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M&A bargain hunters explore options

Depressed prices and the availability of previously out-of-reach assets may encourage the largest firms to relax their cautious approach, say PE Live panellists.

The majors’ recent playbook of a laser focus on capital discipline and eschewing large-scale M&A may be at least temporarily suspended to take advantage of buying opportunities in a market upended by Covid-19, panellists on the second PE Live webcast suggested this week.

“In [previous price] crises, it has been the case that the big players have looked at strategic deals,” says Anthony Patten, head of oil and gas at law firm Shearman & Sterling. Patten can point to his own past experience working in-house in the 2000s for Shell, which looked “for a very long time” at a move on UK-headquartered BG Group but took until after the 2014 price slump to execute on that strategy.

“So, there may be some targets that have been looked at by the majors for some time, and now presents an opportunity to act,” says Patten. The US majors “may be in a good position to snap up some cheaper opportunities”, he suggests.

Any company, whether a major, other large IOC or even a NOC “will always have a perspective on possible gaps in their global portfolio, and on top quartile assets and positions around the world,” agrees Greg Zdun, head of oil & gas, power and utilities, Asia-Pacific at bank JP Morgan. 

Hurdles remain

Given the current fall in both commodity and equity prices, such prized assets “may begin to look attractive”, says Zdun. But he adds a note of caution that, as well as simply looking good economically, deals must also be “actionable and, with that, other cultural considerations need to be factored in”.

Zdun does not expect majors to give up their previous capital discipline easily when assessing potential opportunities, and that brings another potential hurdle. “In any company, there is always going to be a portfolio, which include both the crown jewels and other assets that are perhaps non-core,” he says. “As you assess whether or not a corporate-level acquisition could be attractive, you have to take a holistic approach—can you justify integrating the organisation with both its high quality and non-core assets, and, if not, what are the alternatives such as future asset dispositions?”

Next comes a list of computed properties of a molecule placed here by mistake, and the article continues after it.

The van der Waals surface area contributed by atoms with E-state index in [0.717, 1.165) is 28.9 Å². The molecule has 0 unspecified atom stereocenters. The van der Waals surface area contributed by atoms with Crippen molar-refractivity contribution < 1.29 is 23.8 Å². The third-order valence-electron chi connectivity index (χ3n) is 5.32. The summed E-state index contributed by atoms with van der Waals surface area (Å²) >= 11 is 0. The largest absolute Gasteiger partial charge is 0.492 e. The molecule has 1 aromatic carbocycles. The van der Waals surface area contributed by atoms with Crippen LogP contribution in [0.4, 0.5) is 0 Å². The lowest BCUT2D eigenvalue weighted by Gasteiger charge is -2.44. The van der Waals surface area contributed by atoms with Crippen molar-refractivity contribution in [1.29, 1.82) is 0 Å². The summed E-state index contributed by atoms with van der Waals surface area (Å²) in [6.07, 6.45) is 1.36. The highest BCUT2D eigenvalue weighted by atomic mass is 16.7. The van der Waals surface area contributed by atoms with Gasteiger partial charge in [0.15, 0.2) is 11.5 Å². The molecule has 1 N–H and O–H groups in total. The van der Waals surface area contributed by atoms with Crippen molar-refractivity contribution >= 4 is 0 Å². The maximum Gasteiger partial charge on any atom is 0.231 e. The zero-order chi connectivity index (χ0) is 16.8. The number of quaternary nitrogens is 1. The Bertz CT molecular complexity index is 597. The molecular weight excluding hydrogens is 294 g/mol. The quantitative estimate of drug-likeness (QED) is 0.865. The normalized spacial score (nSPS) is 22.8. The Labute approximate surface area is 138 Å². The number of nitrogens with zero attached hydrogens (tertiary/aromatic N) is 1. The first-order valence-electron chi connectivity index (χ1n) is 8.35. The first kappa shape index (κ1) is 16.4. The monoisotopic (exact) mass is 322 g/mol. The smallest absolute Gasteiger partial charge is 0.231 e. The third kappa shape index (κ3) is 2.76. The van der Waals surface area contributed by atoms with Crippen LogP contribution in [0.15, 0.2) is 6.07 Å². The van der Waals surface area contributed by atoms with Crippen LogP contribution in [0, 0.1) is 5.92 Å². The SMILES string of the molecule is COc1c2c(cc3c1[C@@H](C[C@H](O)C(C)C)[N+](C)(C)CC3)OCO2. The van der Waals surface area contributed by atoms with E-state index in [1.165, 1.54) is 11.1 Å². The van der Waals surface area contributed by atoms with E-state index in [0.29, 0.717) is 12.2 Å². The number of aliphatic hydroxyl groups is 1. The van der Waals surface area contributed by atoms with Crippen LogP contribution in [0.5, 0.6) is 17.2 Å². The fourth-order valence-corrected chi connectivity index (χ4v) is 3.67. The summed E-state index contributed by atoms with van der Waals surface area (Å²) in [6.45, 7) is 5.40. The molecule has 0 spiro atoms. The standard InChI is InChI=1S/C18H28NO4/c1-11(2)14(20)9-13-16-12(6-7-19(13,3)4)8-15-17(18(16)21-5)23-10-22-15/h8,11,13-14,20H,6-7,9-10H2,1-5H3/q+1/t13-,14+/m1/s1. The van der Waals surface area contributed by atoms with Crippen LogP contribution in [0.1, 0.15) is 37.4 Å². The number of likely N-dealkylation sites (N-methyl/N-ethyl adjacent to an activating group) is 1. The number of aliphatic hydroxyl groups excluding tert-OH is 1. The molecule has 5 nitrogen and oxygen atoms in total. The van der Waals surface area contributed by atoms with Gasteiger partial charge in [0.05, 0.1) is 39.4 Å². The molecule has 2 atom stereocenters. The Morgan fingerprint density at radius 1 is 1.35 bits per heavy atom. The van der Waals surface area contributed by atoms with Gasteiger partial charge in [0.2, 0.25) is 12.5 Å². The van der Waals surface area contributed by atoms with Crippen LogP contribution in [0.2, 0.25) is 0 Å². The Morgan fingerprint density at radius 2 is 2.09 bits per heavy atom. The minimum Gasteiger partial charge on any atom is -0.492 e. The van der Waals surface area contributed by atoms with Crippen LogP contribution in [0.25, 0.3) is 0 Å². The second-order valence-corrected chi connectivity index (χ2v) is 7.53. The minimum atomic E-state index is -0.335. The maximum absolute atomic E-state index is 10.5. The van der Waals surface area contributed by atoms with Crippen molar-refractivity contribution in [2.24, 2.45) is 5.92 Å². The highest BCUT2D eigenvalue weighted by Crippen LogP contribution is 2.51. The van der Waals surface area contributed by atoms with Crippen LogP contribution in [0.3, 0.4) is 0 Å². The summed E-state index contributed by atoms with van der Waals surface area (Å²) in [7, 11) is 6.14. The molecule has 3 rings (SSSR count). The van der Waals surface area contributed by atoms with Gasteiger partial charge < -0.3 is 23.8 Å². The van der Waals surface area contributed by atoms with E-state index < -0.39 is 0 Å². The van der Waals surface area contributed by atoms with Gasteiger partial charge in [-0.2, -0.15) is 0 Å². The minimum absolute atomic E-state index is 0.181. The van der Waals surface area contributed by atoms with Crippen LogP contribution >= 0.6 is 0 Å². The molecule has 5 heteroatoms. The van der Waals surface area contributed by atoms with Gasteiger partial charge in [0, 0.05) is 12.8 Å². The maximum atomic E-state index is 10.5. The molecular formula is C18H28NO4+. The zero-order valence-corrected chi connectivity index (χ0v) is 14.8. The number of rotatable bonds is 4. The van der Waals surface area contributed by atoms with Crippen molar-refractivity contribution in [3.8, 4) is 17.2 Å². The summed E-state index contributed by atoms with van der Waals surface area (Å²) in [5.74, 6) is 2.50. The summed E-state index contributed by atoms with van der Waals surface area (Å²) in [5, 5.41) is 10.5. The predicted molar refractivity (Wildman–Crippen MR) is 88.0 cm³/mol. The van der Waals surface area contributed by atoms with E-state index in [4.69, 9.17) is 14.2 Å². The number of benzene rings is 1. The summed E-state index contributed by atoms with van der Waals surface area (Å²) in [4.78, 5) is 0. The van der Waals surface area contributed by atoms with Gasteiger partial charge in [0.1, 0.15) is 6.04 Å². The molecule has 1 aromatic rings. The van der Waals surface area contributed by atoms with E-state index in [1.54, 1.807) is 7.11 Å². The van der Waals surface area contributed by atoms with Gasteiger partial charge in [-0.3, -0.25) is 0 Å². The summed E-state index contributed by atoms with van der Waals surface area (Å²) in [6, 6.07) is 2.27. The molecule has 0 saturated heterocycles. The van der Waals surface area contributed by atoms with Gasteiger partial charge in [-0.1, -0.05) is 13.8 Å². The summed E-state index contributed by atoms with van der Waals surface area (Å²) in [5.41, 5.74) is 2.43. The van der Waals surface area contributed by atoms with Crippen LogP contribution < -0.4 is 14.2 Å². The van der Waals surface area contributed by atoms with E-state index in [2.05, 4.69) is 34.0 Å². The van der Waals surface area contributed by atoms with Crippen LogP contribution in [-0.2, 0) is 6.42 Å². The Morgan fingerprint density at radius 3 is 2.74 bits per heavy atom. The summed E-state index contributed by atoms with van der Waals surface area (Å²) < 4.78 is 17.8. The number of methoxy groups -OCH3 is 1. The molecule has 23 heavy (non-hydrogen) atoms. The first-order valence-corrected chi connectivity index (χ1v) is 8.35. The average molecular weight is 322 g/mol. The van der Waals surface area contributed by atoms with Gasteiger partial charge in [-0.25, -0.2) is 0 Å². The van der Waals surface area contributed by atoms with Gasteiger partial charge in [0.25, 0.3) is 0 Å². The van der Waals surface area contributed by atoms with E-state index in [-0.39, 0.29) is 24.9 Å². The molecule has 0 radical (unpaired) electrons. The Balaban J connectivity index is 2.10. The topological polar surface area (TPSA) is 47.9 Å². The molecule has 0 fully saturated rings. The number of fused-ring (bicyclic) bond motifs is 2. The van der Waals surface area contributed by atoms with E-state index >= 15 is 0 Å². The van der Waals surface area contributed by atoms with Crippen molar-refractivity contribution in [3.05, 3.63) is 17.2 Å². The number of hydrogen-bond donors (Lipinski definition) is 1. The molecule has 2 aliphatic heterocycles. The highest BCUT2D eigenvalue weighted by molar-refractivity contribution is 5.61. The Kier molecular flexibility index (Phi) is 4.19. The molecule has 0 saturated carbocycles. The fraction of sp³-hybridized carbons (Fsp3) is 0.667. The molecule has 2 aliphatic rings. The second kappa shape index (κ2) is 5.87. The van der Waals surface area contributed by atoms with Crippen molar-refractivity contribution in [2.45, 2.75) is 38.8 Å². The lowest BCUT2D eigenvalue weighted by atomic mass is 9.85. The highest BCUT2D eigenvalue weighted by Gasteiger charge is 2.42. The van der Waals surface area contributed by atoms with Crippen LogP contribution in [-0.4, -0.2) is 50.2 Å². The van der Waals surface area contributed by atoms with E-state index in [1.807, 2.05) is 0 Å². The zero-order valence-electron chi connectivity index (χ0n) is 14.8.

Any company, “will always have a perspective on possible gaps in their global portfolio” Greg Zdun, JP Morgan

The appetite of sellers may be helpful in reducing some of the obstacles to dealing, according to Chris Rachwal, head of M&A at consultancy GaffneyCline. “We have seen that, in good times, holders of high-quality assets want to hang onto them and take a lot of cash flow from them. But, in tougher times, there is greater recognition that these assets are not just a licence to print money, but that they do require investment,” he says.

As such, it may be that acquisitions are driven less by bargain hunting in a depressed price environment, and more by greater opportunity to buy. “Those who may be potentially short of growth in their portfolio or looking for stable, long-term oil, gas or LNG supply may take the opportunity to ask the question, ‘What could I do now that I could not do last year or the year before?’” predicts Rachwal.

The second PE Live webcast, “M&A: Price volatility, logistical challenges…and bargain hunting”, in association with Shearman & Sterling, is available on demand here.

You can also catch up on the first PE Live webcast, “Crisis in oil demand: The longer-term market implications”, in association with professional services firm EY, here.

The third PE Live webcast, “Oil and gas contracts during and post Covid-19”, in association with law firm King & Spalding, will take place on Thursday 23 April. Please register to attend here.

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